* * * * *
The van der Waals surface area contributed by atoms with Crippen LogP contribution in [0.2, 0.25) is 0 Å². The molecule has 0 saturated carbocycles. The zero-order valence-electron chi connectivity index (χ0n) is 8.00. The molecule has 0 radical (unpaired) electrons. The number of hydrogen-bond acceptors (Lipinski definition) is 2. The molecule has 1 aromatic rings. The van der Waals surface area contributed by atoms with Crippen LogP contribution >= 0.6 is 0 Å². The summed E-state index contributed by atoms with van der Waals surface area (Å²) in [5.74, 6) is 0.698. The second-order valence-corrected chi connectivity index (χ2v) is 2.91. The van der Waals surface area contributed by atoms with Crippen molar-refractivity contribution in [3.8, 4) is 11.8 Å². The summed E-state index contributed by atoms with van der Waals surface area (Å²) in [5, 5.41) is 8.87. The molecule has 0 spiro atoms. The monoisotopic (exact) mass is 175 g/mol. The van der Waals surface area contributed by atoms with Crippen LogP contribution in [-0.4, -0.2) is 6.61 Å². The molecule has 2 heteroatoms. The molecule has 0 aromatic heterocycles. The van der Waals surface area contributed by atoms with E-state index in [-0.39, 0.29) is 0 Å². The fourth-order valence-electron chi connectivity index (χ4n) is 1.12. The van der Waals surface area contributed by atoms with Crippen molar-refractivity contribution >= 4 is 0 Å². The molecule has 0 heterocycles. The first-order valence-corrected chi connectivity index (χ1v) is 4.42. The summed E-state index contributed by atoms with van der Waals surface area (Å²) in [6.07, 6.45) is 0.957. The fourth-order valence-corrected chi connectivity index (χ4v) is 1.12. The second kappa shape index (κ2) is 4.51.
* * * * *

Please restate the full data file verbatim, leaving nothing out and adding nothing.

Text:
The van der Waals surface area contributed by atoms with Crippen LogP contribution in [0.2, 0.25) is 0 Å². The molecule has 0 saturated carbocycles. The zero-order valence-electron chi connectivity index (χ0n) is 8.00. The molecule has 0 radical (unpaired) electrons. The number of hydrogen-bond acceptors (Lipinski definition) is 2. The molecule has 1 aromatic rings. The van der Waals surface area contributed by atoms with Crippen LogP contribution >= 0.6 is 0 Å². The summed E-state index contributed by atoms with van der Waals surface area (Å²) in [5.74, 6) is 0.698. The second-order valence-corrected chi connectivity index (χ2v) is 2.91. The van der Waals surface area contributed by atoms with Crippen molar-refractivity contribution in [3.8, 4) is 11.8 Å². The summed E-state index contributed by atoms with van der Waals surface area (Å²) in [5, 5.41) is 8.87. The molecule has 0 spiro atoms. The monoisotopic (exact) mass is 175 g/mol. The van der Waals surface area contributed by atoms with Crippen LogP contribution in [-0.4, -0.2) is 6.61 Å². The molecule has 2 heteroatoms. The molecule has 0 aromatic heterocycles. The van der Waals surface area contributed by atoms with E-state index in [-0.39, 0.29) is 0 Å². The fourth-order valence-electron chi connectivity index (χ4n) is 1.12. The van der Waals surface area contributed by atoms with Crippen molar-refractivity contribution >= 4 is 0 Å². The molecule has 0 heterocycles. The first-order valence-corrected chi connectivity index (χ1v) is 4.42. The summed E-state index contributed by atoms with van der Waals surface area (Å²) in [6.07, 6.45) is 0.957. The fourth-order valence-corrected chi connectivity index (χ4v) is 1.12. The second kappa shape index (κ2) is 4.51.